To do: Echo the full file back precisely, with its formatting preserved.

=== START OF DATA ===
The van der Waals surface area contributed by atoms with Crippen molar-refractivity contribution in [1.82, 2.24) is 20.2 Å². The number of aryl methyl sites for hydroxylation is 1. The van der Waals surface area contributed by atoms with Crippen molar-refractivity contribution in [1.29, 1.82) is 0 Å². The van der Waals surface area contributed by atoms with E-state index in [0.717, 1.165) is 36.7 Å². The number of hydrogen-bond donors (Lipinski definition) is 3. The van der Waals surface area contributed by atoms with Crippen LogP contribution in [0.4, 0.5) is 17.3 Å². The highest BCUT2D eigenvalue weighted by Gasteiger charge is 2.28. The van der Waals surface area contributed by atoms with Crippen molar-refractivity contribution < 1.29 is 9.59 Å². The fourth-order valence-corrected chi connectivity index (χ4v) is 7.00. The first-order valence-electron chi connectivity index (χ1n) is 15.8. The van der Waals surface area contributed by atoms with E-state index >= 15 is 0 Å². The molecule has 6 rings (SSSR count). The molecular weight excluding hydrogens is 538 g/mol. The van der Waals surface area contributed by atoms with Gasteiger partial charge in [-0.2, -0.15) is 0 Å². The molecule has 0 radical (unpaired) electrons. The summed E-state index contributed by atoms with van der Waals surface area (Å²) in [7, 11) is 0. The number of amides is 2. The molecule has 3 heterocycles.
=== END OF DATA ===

The van der Waals surface area contributed by atoms with Crippen molar-refractivity contribution in [1.82, 2.24) is 20.2 Å². The number of aryl methyl sites for hydroxylation is 1. The van der Waals surface area contributed by atoms with Crippen molar-refractivity contribution in [1.29, 1.82) is 0 Å². The van der Waals surface area contributed by atoms with E-state index in [0.717, 1.165) is 36.7 Å². The number of hydrogen-bond donors (Lipinski definition) is 3. The van der Waals surface area contributed by atoms with Crippen LogP contribution in [0.4, 0.5) is 17.3 Å². The highest BCUT2D eigenvalue weighted by Gasteiger charge is 2.28. The van der Waals surface area contributed by atoms with Crippen molar-refractivity contribution < 1.29 is 9.59 Å². The fourth-order valence-corrected chi connectivity index (χ4v) is 7.00. The first-order valence-electron chi connectivity index (χ1n) is 15.8. The van der Waals surface area contributed by atoms with E-state index >= 15 is 0 Å². The molecule has 6 rings (SSSR count). The molecular weight excluding hydrogens is 538 g/mol. The van der Waals surface area contributed by atoms with Gasteiger partial charge in [-0.2, -0.15) is 0 Å². The molecule has 0 radical (unpaired) electrons. The summed E-state index contributed by atoms with van der Waals surface area (Å²) in [7, 11) is 0. The number of amides is 2. The molecule has 3 heterocycles.